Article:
Death of  a President - SIMMERING

Where were you?

Where were you the day that President George W Bush was shot?

Thankfully, it's a hypothetical question, but it's a question we might ask ourselves in the world conjured up by British writer-director Gabriel Range and co-writer Simon Finch.

Death of a President is a fictional drama, but it is shot in documentary style using actual newsreel footage (sometimes digitally altered), some actual documentary footage they shot themselves,  and other documentary techniques, including fictional interviews. In this weay the filmmakers can tell the 'story' -from a standpoint one year later - of the imagined assassination of George W Bush, in October 2007.

The mere idea of this has provoked a hostile reaction in some quarters.  Hilary Clinton called it 'despicable' - without having seen the film. The director maintains that he wanted to use the assassination of the President 'as a device to tell  a story about the current political climate and what has happened in the last five years.'

So is it a serious film? Does it handle this horrendous premise appropriately? I think so.  Many critics agree.  The film won
won the International Critics Prize at the Toronto Film Festival. The Chicago Sun-Times said that thefilm 'may be even necessary to an understanding of George W Bush's role in the world today. You see, the accused is a Muslim man originally from Syria.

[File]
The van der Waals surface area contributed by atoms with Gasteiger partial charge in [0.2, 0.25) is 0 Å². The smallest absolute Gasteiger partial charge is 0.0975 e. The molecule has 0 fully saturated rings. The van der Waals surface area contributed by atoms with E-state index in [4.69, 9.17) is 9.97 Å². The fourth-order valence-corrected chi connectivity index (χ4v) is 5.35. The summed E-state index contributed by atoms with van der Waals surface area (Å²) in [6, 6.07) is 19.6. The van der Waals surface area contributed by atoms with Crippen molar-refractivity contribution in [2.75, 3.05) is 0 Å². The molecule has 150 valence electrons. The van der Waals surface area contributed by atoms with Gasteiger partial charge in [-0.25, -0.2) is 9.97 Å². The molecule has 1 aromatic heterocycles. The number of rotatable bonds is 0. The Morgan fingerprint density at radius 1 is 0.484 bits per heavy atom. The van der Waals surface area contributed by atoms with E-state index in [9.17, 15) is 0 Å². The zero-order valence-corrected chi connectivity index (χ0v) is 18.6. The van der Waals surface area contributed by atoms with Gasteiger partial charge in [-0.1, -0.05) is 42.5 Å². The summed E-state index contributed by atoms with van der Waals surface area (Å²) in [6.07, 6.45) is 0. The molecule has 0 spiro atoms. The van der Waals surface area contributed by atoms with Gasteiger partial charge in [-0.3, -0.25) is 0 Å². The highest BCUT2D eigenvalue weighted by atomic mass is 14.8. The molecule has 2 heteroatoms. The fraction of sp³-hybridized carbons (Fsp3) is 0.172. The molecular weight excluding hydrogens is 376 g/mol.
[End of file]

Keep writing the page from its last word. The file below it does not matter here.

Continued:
Lawyers will find especially interesting the film's exploration of America's reaction to the President's death. Under President Dick Cheney, aides move quickly to establish the guilt of the chosen suspect. Forensic tests that are initially 'inconclusive' must be
'looked at again' to strengthen a weak case. The Patriot Act III is passed to give the government greater powers of surveillance and arrest. The US Ambassador is recalled from Syria when Syria refuses to co-operate with a request for information about the suspect. It's shaping up like Iraq all over again. But do they have the right suspect in custody? Does anyone care?

Though playing out like a forensic thriller, this film is an intelligent examination of paranoia in action. The FBI jump to the conclusion that the Prsident has been killed by Al Quaeda operatives,and so suspicion falls on people with Arabic names.  The FBI Investigator denies this is racial profiling. It is, he says, just a 'common-sense approach'. And whgen Syria refuses to hand over the suspect's  army records, the govenment accuses it of 'stonewalling', which somehow escalates into 'a heinous act of terrorism' and 'state sponsored terrorism'.  

Technically, the film is clever and almost seamless. In a way it is like the recent, excellent  United 93,  in that  it's a  controversial, even frightening, idea for a film, but it is a one that must be seen by anyone who cares about freedom, justice and the rules of evidence.